Delaware Senate candidate Christine O'Donnell actually drew gasps from her audience with a recent remark -
O'Donnell and her opponent Chris Coons were debating the teaching of creationism in schools when O'Donnell, who calls herself a strict constitutionalist, appeared unaware of one of the constitution's most basic tenets.
"You're telling me that the separation of church and state is found in the first amendment?" she asked.
"'Government shall make no establishment of religion,'" Coons quoted.
O'Donnell's reply: "That's in the first amendment?"
With Election Day approaching some candidates who rode to Republican nominations on Tea Party energy, are now sounding more moderate
In Florida's senate debate Tuesday, front runner Marco Rubio pledged his support to protect Social Security benefits, including his own mother's.
"She depends on it," Rubio said. "I would never support any changes to social security that would adversely impact her."
In Tuesday night's Illinois senate debate, where the contest for President Obama's old senate seat is neck-and-neck, both candidates were in attack mode. Republican Mark Kirk questioned his opponents business history and Democrat Alexi Giannoulias challenged Kirk's accounts of his military service.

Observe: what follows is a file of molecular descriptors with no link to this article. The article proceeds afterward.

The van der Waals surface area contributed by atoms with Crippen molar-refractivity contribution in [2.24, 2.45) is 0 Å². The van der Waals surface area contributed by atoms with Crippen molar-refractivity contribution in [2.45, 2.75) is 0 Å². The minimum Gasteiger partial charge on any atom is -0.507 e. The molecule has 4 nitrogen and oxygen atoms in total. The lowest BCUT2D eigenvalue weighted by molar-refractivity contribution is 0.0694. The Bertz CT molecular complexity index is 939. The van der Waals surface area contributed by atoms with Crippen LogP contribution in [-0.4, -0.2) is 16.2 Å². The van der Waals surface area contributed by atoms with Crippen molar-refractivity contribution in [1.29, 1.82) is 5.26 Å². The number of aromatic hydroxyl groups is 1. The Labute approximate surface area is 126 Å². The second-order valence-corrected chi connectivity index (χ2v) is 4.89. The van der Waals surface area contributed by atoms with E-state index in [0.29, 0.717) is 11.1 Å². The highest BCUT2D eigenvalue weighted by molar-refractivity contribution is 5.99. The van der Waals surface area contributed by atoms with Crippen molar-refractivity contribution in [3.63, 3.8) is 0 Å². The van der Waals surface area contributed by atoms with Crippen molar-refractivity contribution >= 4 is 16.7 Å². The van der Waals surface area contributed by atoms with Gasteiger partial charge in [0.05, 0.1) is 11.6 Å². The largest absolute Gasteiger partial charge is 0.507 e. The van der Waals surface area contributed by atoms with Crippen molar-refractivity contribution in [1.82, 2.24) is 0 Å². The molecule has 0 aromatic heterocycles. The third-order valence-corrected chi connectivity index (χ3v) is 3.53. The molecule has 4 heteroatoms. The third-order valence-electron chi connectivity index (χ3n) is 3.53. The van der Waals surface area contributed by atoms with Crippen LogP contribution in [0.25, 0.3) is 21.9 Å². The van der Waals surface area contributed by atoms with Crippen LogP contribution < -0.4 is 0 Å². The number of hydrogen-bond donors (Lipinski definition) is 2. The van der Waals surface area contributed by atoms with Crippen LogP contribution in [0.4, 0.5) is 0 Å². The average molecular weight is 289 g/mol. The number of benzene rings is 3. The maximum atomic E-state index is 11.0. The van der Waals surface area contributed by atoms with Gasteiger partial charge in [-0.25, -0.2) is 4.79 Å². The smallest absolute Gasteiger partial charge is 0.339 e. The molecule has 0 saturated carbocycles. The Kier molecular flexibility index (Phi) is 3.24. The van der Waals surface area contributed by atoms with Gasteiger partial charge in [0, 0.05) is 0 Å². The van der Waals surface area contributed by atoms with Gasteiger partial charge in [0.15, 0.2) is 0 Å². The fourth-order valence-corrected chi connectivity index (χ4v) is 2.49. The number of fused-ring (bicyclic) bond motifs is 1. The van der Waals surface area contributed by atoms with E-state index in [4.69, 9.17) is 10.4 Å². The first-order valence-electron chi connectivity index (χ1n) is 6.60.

Despite the mudslinging and gaffes, Republicans remain poised for big gains.
"I still think, regardless of the comments by Christine O'Donnell … I still think that net-net, the Tea Party movement activism, the intensity will help, particularly in the House of Representatives," Republican strategist Dan Bartlett told CBS' "The Early Show" Wednesday.
But as a Democrat, "I think you'd rather run against a Tea Party candidate," said Democratic strategist Jamal Brown. "We can see the places where the Tea Party has hurt the Republicans. It's yet to be seen whether or not having these tea party candidates is going to help the Republicans yet because we don't know what will happen if they had a regular, normal establishment conservative on the ballot."